Sullivan Financial Planning, LLC
Kristi Sullivan has been helping people achieve financial security since 1996.
After graduating with a B.S. in Business from Colorado State University, Kristi worked for Great-West Life in the employee benefits department for three years. This experience gave her a strong background in employer retirement plans, Flexible Benefit Accounts, and group medical plans.
Departing for Fidelity Investments in 1998 gave Kristi the chance to learn more about financial planning on a personal level. In her nine years at Fidelity, my duties included operations, compliance, financial planning, and teaching investment classes.
Sullivan Financial Planning, LLC was formed in 2007 with the goal of providing clients exactly the type of help they needed, without the pressure of corporate quotas or sales numbers directing the recommendations.
Kristi holds the Certified Financial Planner™ designation and the Series 65 and Colorado Life & Health Insurance Licenses. She is a member of the Financial Planning Association, The Alliance of Professional Women, The Women’s Estate Planning Council, and the Denver Alumnae of Chi Omega.
She is proud to have been a volunteer speaker for the non-profit Evelyn Brust Foundation. As a speaker for the Brust Foundation, she presented on achieving financial security at public libraries for the purpose of providing the general public an education without a sales pitch.
In Kristi's down time is spent with her husband and two sons. She is always up for a ski day, travel, seeing plays, and reading a good book.
BS, Business, Colorado State University
I'm a fan of a paid-off mortgage. Many people will tell you not to give up the tax write off from mortgage interest. However, if you look at it as a whole part of your finances, that makes no sense. Say you are paying $10,000/year in mortgage interest and are in the 25% tax bracket. Your IRS write off will amount to about $2,500 back to you at tax time, but that's still $7,500 that just goes to interest to the bank. In other words, the write off still leaves you $7,500 in the hole for cash flow.
If you don't think you will be in the house for very long, don't pay off the mortgage and tie up the money in an illiquid asset (the house). If you do plan on staying in your house for 5 years or more, pay that debt off and enjoy mortgage-free living.
ETFs are fairly liquid. You can sell them as a market order and generally they will be sold right away. It then takes three business days for the cash to settle in your account from the transaction. That is much faster than selling a house, car, or Fabrege Egg (not so liquid investments).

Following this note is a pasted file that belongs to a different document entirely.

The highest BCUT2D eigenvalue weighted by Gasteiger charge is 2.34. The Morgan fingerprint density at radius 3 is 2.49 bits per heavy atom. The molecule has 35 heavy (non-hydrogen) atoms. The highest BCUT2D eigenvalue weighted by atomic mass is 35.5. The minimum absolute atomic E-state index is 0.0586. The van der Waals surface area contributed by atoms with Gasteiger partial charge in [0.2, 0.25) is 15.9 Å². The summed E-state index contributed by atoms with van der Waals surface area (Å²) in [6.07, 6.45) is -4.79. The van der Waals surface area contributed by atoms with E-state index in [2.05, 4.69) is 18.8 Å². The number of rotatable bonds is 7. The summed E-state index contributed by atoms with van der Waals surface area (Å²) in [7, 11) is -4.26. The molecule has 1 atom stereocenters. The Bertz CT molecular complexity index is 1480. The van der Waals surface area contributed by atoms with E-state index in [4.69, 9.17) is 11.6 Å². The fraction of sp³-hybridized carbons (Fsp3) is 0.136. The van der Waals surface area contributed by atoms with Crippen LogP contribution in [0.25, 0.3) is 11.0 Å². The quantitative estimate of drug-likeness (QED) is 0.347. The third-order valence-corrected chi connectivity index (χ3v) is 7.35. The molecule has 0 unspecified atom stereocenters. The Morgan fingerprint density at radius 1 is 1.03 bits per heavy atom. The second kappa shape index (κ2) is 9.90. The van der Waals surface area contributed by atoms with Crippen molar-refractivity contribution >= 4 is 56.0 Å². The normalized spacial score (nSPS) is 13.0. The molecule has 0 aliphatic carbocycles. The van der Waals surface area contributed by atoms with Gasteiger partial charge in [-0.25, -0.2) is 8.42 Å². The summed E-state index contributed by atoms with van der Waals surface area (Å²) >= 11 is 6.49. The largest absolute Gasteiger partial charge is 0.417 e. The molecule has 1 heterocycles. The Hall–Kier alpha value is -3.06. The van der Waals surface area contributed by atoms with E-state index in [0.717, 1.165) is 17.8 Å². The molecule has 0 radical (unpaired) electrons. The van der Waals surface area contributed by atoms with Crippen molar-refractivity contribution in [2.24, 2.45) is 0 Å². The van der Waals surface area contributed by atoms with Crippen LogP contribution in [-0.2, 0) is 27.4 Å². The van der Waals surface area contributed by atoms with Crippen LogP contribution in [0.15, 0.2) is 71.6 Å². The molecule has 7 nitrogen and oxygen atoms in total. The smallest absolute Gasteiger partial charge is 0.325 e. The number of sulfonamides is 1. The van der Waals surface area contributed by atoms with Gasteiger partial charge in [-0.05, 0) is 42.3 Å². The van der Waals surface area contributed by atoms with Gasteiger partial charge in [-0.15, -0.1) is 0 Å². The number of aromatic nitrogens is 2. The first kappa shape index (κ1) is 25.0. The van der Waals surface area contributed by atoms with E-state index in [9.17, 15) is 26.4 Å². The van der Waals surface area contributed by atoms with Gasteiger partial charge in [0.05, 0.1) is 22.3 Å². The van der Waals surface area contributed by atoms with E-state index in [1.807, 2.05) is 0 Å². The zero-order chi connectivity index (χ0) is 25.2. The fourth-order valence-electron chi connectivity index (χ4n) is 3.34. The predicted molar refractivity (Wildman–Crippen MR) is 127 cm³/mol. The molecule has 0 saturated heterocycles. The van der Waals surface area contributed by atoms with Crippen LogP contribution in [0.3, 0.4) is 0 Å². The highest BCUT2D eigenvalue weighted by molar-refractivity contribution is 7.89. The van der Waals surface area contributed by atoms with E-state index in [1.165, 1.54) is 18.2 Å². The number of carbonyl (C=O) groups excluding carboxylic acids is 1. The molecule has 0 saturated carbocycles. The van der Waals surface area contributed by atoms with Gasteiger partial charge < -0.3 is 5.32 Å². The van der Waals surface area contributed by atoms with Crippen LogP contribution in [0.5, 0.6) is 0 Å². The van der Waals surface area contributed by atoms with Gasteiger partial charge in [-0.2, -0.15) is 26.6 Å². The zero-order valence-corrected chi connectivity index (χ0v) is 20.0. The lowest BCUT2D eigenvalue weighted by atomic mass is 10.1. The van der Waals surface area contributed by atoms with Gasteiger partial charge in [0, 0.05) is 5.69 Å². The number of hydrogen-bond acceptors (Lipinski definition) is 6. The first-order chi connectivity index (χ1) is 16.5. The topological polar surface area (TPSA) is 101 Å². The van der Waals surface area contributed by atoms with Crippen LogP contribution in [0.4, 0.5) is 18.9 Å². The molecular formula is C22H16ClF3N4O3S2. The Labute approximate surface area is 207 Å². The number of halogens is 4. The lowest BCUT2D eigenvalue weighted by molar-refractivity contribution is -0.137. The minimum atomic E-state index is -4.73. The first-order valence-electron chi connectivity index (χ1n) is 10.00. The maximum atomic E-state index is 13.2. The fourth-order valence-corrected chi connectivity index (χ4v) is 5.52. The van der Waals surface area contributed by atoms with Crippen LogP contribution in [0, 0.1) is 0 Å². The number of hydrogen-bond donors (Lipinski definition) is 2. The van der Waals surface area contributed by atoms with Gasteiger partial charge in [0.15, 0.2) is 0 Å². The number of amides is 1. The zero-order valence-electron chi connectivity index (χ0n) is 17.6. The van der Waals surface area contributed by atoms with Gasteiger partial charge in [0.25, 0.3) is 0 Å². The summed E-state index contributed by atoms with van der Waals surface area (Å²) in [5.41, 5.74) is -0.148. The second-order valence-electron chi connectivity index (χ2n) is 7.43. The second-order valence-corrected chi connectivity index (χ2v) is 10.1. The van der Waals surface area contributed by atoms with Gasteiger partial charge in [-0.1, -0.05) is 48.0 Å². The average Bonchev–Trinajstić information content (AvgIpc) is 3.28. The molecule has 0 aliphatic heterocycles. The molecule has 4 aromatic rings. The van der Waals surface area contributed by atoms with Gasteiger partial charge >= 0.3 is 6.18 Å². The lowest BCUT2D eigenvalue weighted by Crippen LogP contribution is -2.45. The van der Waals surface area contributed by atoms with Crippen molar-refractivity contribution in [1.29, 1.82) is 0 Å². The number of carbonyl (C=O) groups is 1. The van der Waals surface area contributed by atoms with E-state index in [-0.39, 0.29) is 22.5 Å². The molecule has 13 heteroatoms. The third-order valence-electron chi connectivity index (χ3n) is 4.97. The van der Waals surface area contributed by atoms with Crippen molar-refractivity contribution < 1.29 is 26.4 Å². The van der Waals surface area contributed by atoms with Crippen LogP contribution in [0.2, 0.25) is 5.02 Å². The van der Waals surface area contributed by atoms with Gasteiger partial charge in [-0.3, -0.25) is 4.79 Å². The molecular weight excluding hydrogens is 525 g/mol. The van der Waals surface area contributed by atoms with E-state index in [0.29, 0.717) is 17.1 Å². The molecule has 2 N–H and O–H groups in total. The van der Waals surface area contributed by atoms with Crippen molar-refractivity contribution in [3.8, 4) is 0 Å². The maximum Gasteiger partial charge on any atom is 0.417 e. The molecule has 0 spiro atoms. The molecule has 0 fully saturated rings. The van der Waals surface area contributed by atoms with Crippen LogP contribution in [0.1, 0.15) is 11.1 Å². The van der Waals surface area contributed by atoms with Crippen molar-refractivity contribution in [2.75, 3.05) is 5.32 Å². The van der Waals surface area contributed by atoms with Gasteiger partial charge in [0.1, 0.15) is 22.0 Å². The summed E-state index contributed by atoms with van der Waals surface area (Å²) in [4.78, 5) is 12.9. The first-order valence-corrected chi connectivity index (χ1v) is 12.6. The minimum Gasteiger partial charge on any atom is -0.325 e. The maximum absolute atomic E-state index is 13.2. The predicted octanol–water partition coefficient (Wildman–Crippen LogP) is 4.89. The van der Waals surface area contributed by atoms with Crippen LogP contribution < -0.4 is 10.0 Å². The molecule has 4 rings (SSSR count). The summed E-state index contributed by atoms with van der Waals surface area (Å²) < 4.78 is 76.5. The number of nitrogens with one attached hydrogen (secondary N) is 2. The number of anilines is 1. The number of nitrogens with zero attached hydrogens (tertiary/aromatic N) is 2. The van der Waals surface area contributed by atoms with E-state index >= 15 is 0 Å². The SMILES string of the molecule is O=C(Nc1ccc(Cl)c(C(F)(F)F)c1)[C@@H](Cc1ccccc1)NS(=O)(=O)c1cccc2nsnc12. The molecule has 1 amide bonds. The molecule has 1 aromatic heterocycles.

An IRA is a type of account that denotes certain tax benefits (tax-deferred growth, possibly a write-off on your taxes for the contribution) if you keep the money invested until retirement. A CD is a type of safe investment where you let a bank use your money for a set period of time and they will pay you a set interest rate. You can buy a CD within an IRA or non-IRA account. You can use the contribution to your IRA to buy a CD or other investments such as stocks, bonds, or mutual funds. Hope that helps!
If you roll the 401(k) to an IRA before age 59 1/2, you will lose the loophole that allows you to take money out and avoid the penalty for early withdrawal. I recommend you stay in the 401(k) unless you have plenty of non-retirement money elsewhere to bridge the income gap until age 59 1/2.
Great question! I wish there was less financial news in general, real or otherwise. My suggestion is to work with a financial advisor who has your best interest at heart (the word fiduciary is used here often) and create a low-cost, diversified portfolio of mutual funds and ETFs that makes sense for your time horizon and risk tolerance. Revisit the portfolio 2-3 times per year to make sure the percentages of investments are where you want them. Keep the investments no matter what is happening in the news. Remember, you have to suffer through the hard times to benefit from the economy's growth in good times.
After you have your portfolio set, turn off the financial news and watch HGTV, Walking Dead, or other entertainment of your choice.